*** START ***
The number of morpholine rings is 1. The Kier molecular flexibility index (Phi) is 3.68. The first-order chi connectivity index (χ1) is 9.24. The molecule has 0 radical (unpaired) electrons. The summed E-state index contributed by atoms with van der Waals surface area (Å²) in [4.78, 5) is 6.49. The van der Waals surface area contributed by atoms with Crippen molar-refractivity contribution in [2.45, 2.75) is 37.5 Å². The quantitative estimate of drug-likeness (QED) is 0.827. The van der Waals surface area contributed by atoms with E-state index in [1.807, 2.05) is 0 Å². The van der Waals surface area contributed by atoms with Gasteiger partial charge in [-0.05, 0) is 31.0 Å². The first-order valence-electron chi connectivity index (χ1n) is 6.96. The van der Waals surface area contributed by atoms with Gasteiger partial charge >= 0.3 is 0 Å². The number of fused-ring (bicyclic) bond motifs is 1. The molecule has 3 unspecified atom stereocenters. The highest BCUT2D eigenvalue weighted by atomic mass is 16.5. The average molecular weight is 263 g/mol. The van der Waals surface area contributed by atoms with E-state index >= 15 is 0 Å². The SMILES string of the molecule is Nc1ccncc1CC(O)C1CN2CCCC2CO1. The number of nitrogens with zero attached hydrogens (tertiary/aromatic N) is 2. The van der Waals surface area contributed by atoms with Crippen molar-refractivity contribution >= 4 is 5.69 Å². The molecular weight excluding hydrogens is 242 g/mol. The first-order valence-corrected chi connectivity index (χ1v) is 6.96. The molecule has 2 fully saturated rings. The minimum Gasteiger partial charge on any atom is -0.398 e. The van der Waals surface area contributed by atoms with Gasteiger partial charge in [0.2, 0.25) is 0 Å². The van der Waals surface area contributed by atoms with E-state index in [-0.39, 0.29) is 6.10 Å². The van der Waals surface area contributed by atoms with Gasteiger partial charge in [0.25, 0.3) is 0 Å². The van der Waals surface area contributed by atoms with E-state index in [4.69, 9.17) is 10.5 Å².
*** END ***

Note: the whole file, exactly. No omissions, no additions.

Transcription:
The number of morpholine rings is 1. The Kier molecular flexibility index (Phi) is 3.68. The first-order chi connectivity index (χ1) is 9.24. The molecule has 0 radical (unpaired) electrons. The summed E-state index contributed by atoms with van der Waals surface area (Å²) in [4.78, 5) is 6.49. The van der Waals surface area contributed by atoms with Crippen molar-refractivity contribution in [2.45, 2.75) is 37.5 Å². The quantitative estimate of drug-likeness (QED) is 0.827. The van der Waals surface area contributed by atoms with E-state index in [1.807, 2.05) is 0 Å². The van der Waals surface area contributed by atoms with Gasteiger partial charge in [-0.05, 0) is 31.0 Å². The first-order valence-electron chi connectivity index (χ1n) is 6.96. The van der Waals surface area contributed by atoms with Gasteiger partial charge >= 0.3 is 0 Å². The number of fused-ring (bicyclic) bond motifs is 1. The molecule has 3 unspecified atom stereocenters. The highest BCUT2D eigenvalue weighted by atomic mass is 16.5. The average molecular weight is 263 g/mol. The van der Waals surface area contributed by atoms with E-state index >= 15 is 0 Å². The SMILES string of the molecule is Nc1ccncc1CC(O)C1CN2CCCC2CO1. The number of nitrogens with zero attached hydrogens (tertiary/aromatic N) is 2. The van der Waals surface area contributed by atoms with Crippen molar-refractivity contribution >= 4 is 5.69 Å². The molecular weight excluding hydrogens is 242 g/mol. The first-order valence-corrected chi connectivity index (χ1v) is 6.96. The molecule has 2 fully saturated rings. The minimum Gasteiger partial charge on any atom is -0.398 e. The van der Waals surface area contributed by atoms with Gasteiger partial charge in [0.2, 0.25) is 0 Å². The van der Waals surface area contributed by atoms with E-state index in [-0.39, 0.29) is 6.10 Å². The van der Waals surface area contributed by atoms with Gasteiger partial charge in [0.25, 0.3) is 0 Å². The van der Waals surface area contributed by atoms with E-state index in [4.69, 9.17) is 10.5 Å².